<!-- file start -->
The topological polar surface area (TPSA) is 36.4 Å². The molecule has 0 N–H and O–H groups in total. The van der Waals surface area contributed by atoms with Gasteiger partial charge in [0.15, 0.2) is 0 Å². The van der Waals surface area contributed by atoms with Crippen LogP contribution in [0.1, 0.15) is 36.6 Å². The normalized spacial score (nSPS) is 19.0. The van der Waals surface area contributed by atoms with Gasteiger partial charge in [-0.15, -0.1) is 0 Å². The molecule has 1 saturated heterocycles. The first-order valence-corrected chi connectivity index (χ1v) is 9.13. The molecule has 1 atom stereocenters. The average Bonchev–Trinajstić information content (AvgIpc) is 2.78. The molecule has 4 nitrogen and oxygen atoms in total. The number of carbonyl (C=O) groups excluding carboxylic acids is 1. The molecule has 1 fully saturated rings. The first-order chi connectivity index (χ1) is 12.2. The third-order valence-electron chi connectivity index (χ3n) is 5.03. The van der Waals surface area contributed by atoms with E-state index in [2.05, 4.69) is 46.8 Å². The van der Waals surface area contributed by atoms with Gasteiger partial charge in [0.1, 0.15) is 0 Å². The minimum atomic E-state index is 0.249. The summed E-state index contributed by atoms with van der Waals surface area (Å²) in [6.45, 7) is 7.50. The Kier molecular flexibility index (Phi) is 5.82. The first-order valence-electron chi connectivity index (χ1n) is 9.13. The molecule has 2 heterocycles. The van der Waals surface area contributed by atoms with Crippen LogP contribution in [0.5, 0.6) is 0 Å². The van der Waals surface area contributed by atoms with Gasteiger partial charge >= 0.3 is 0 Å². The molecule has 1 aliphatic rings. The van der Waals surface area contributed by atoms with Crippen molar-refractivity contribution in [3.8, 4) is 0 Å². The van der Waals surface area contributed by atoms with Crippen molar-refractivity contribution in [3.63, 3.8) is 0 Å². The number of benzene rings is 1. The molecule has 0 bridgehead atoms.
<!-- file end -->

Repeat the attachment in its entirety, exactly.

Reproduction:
The topological polar surface area (TPSA) is 36.4 Å². The molecule has 0 N–H and O–H groups in total. The van der Waals surface area contributed by atoms with Gasteiger partial charge in [0.15, 0.2) is 0 Å². The van der Waals surface area contributed by atoms with Crippen LogP contribution in [0.1, 0.15) is 36.6 Å². The normalized spacial score (nSPS) is 19.0. The van der Waals surface area contributed by atoms with Gasteiger partial charge in [-0.15, -0.1) is 0 Å². The molecule has 1 saturated heterocycles. The first-order valence-corrected chi connectivity index (χ1v) is 9.13. The molecule has 1 atom stereocenters. The average Bonchev–Trinajstić information content (AvgIpc) is 2.78. The molecule has 4 nitrogen and oxygen atoms in total. The number of carbonyl (C=O) groups excluding carboxylic acids is 1. The molecule has 1 fully saturated rings. The first-order chi connectivity index (χ1) is 12.2. The third-order valence-electron chi connectivity index (χ3n) is 5.03. The van der Waals surface area contributed by atoms with E-state index in [2.05, 4.69) is 46.8 Å². The van der Waals surface area contributed by atoms with Gasteiger partial charge in [0.1, 0.15) is 0 Å². The minimum atomic E-state index is 0.249. The summed E-state index contributed by atoms with van der Waals surface area (Å²) in [6.45, 7) is 7.50. The Kier molecular flexibility index (Phi) is 5.82. The first-order valence-electron chi connectivity index (χ1n) is 9.13. The molecule has 2 heterocycles. The van der Waals surface area contributed by atoms with Crippen LogP contribution in [0.5, 0.6) is 0 Å². The van der Waals surface area contributed by atoms with Gasteiger partial charge >= 0.3 is 0 Å². The molecule has 1 aliphatic rings. The van der Waals surface area contributed by atoms with Crippen molar-refractivity contribution in [3.8, 4) is 0 Å². The van der Waals surface area contributed by atoms with Crippen molar-refractivity contribution in [3.63, 3.8) is 0 Å². The number of benzene rings is 1. The molecule has 0 bridgehead atoms.